The Christmas Pearl

( 98 )

Overview

Theodora is the matriarch of a family that has grown into a bunch of truculent knuckleheads. While she's finally gotten them all together in South Carolina to celebrate, this Christmas looks nothing like the extravagant, homey holidays of her childhood.

What happened to the days when Christmas meant tables groaning with home-cooked goodies, over-the-top decorations, and long chats in front of the fire with Pearl, her grandmother's beloved ...

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The Christmas Pearl

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Overview

Theodora is the matriarch of a family that has grown into a bunch of truculent knuckleheads. While she's finally gotten them all together in South Carolina to celebrate, this Christmas looks nothing like the extravagant, homey holidays of her childhood.

What happened to the days when Christmas meant tables groaning with home-cooked goodies, over-the-top decorations, and long chats in front of the fire with Pearl, her grandmother's beloved housekeeper and closest confidante?

Luckily for Theodora, a special someone who heard her plea for help arrives, with pockets full of enough Gullah magic and common sense to make Theodora's Christmas the love-filled miracle it's meant to be.

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Editorial Reviews

Publishers Weekly

With her truculent family gathered at her stately Charleston mansion for Christmas, 93-year-old matriarch Theodora is having a hard time tolerating the lot of them. Theodora hankers for her 1920s childhood, when Pearl, the family's stern black maid, enforced strict houshold discipline and took no guff while working hard at Christmas, all the while singing gospel favorites such as "Come en Go wid Me." When Theodora's usual maid is called away, Pearl herself (as a ghost) blows in, ready to set the house in order, She unearths the antique crèche and other Christmas heirlooms long buried, and altering the family's general bad temper. Frank (The Land of Mango Sunsets) includes homegrown recipes that further sweeten this Lowcountry holiday confection. (Nov.)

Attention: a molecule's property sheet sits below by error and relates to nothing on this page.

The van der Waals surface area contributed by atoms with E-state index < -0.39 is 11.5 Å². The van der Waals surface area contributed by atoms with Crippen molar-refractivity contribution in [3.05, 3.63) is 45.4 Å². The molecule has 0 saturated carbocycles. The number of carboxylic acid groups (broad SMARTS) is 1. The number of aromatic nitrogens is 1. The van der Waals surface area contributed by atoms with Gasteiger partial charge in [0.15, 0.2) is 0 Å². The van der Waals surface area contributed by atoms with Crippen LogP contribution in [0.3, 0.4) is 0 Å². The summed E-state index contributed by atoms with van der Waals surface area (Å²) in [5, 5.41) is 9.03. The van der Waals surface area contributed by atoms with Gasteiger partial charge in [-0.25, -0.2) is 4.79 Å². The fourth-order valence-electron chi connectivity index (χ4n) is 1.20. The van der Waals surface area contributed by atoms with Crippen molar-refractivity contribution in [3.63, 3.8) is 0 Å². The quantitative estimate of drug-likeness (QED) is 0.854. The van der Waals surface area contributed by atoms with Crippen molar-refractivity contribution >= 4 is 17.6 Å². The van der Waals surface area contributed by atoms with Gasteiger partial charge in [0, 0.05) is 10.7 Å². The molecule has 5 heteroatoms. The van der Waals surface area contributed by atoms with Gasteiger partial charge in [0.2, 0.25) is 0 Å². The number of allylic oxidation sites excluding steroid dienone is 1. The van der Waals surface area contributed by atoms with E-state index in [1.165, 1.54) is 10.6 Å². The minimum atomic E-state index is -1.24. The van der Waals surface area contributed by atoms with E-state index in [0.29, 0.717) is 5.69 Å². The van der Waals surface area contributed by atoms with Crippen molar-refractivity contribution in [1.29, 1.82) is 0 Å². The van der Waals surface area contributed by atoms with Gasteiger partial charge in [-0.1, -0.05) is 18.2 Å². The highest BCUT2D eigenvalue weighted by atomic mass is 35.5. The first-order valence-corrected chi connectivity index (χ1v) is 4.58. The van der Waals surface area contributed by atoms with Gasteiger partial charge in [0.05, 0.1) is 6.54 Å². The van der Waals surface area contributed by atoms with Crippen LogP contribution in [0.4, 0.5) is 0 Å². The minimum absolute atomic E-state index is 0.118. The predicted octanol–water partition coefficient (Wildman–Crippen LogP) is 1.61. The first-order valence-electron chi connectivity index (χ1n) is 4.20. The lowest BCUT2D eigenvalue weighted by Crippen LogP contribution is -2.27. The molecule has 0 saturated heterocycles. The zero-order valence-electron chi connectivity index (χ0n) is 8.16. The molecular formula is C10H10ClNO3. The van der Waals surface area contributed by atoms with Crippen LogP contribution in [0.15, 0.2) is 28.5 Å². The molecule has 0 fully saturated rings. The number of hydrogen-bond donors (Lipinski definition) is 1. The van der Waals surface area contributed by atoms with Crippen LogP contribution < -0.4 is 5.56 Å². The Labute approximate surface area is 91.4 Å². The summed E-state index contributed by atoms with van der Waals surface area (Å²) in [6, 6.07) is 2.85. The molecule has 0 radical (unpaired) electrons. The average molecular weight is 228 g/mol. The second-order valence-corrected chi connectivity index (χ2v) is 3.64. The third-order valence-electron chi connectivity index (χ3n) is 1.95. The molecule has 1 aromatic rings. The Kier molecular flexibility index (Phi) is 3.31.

Copyright 2007 Reed Business Information
Library Journal

Ninety-three-year old Theodora is lost in memories of past holidays when the housekeeper, Pearl, would overdecorate, overcook, and have long fireside chats with her. This year it's all slice-and-bake cookies, Internet gift certificates, and bickering families throwing insults. When Theodora is about to give up, the spirit of Pearl appears and smoothes over the holiday for all. This charming little book by the best-selling author (Land of Mango Sunsets) also includes holiday recipes. For most collections.


—Rebecca Vnuk
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Product Details

  • ISBN-13: 9780061438448
  • Publisher: HarperCollins Publishers
  • Publication date: 10/23/2007
  • Pages: 176
  • Sales rank: 533,093
  • Product dimensions: 4.90 (w) x 7.70 (h) x 0.80 (d)

Meet the Author

Dorothea Benton Frank

New York Times bestselling author Dorothea Benton Frank was born and raised on Sullivans Island, South Carolina. She divides her time between the New York area and the Lowcountry.

Biography

An author who has helped to put the South Carolina Lowcountry on the literary map, Dorothea Benton Frank hasn't always lived near the ocean, but the Sullivan's Island native has a powerful sense of connection to her birthplace. Even after marrying a New Yorker and settling in New Jersey, she returned to South Carolina regularly for visits, until her mother died and she and her siblings had to sell their family home. "It was very upsetting," she told the Raleigh News & Observer. "Suddenly, I couldn't come back and walk into my mother's house. I was grieving."